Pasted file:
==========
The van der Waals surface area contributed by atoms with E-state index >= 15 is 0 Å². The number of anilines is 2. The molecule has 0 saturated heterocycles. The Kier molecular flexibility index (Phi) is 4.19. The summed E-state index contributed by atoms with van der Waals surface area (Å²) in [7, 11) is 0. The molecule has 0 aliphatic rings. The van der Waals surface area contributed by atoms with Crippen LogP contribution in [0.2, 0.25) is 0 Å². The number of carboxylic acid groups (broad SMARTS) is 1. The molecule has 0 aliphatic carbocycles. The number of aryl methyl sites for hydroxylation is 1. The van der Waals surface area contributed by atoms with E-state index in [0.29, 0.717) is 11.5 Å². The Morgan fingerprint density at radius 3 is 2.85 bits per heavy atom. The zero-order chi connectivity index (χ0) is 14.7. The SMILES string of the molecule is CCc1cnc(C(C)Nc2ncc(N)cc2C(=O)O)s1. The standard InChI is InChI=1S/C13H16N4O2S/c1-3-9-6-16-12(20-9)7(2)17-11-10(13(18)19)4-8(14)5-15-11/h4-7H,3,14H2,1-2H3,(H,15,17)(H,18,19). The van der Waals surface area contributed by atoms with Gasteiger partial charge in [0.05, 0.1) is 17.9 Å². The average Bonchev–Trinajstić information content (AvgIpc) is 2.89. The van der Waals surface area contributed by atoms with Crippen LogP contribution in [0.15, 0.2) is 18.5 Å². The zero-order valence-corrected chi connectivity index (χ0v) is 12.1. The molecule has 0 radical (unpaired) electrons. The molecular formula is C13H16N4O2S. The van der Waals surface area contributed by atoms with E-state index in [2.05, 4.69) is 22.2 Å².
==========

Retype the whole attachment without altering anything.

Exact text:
The van der Waals surface area contributed by atoms with E-state index >= 15 is 0 Å². The number of anilines is 2. The molecule has 0 saturated heterocycles. The Kier molecular flexibility index (Phi) is 4.19. The summed E-state index contributed by atoms with van der Waals surface area (Å²) in [7, 11) is 0. The molecule has 0 aliphatic rings. The van der Waals surface area contributed by atoms with Crippen LogP contribution in [0.2, 0.25) is 0 Å². The number of carboxylic acid groups (broad SMARTS) is 1. The molecule has 0 aliphatic carbocycles. The number of aryl methyl sites for hydroxylation is 1. The van der Waals surface area contributed by atoms with E-state index in [0.29, 0.717) is 11.5 Å². The Morgan fingerprint density at radius 3 is 2.85 bits per heavy atom. The zero-order chi connectivity index (χ0) is 14.7. The SMILES string of the molecule is CCc1cnc(C(C)Nc2ncc(N)cc2C(=O)O)s1. The standard InChI is InChI=1S/C13H16N4O2S/c1-3-9-6-16-12(20-9)7(2)17-11-10(13(18)19)4-8(14)5-15-11/h4-7H,3,14H2,1-2H3,(H,15,17)(H,18,19). The van der Waals surface area contributed by atoms with Gasteiger partial charge in [0.05, 0.1) is 17.9 Å². The average Bonchev–Trinajstić information content (AvgIpc) is 2.89. The van der Waals surface area contributed by atoms with Crippen LogP contribution in [0.15, 0.2) is 18.5 Å². The zero-order valence-corrected chi connectivity index (χ0v) is 12.1. The molecule has 0 radical (unpaired) electrons. The molecular formula is C13H16N4O2S. The van der Waals surface area contributed by atoms with E-state index in [2.05, 4.69) is 22.2 Å².